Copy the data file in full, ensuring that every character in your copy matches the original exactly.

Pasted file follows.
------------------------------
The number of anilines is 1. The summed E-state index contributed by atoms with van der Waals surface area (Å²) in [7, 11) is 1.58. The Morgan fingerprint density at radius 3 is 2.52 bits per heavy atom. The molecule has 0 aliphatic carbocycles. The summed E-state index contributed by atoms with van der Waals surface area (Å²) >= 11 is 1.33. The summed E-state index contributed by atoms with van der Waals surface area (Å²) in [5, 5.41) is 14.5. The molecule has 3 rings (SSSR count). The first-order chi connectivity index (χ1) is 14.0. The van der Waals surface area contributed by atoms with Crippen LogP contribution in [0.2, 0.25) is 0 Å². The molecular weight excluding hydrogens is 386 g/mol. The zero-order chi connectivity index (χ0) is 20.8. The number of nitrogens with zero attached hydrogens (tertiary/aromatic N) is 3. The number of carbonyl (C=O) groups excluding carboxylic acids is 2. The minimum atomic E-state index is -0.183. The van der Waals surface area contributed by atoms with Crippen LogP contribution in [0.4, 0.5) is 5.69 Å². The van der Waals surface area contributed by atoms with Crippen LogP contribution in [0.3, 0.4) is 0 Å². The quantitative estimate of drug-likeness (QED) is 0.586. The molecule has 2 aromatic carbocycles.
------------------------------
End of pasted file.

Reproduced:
The number of anilines is 1. The summed E-state index contributed by atoms with van der Waals surface area (Å²) in [7, 11) is 1.58. The Morgan fingerprint density at radius 3 is 2.52 bits per heavy atom. The molecule has 0 aliphatic carbocycles. The summed E-state index contributed by atoms with van der Waals surface area (Å²) >= 11 is 1.33. The summed E-state index contributed by atoms with van der Waals surface area (Å²) in [5, 5.41) is 14.5. The molecule has 3 rings (SSSR count). The first-order chi connectivity index (χ1) is 14.0. The van der Waals surface area contributed by atoms with Crippen LogP contribution in [0.2, 0.25) is 0 Å². The molecular weight excluding hydrogens is 386 g/mol. The zero-order chi connectivity index (χ0) is 20.8. The number of nitrogens with zero attached hydrogens (tertiary/aromatic N) is 3. The number of carbonyl (C=O) groups excluding carboxylic acids is 2. The minimum atomic E-state index is -0.183. The van der Waals surface area contributed by atoms with Crippen LogP contribution in [0.4, 0.5) is 5.69 Å². The van der Waals surface area contributed by atoms with Crippen LogP contribution in [0.3, 0.4) is 0 Å². The quantitative estimate of drug-likeness (QED) is 0.586. The molecule has 2 aromatic carbocycles.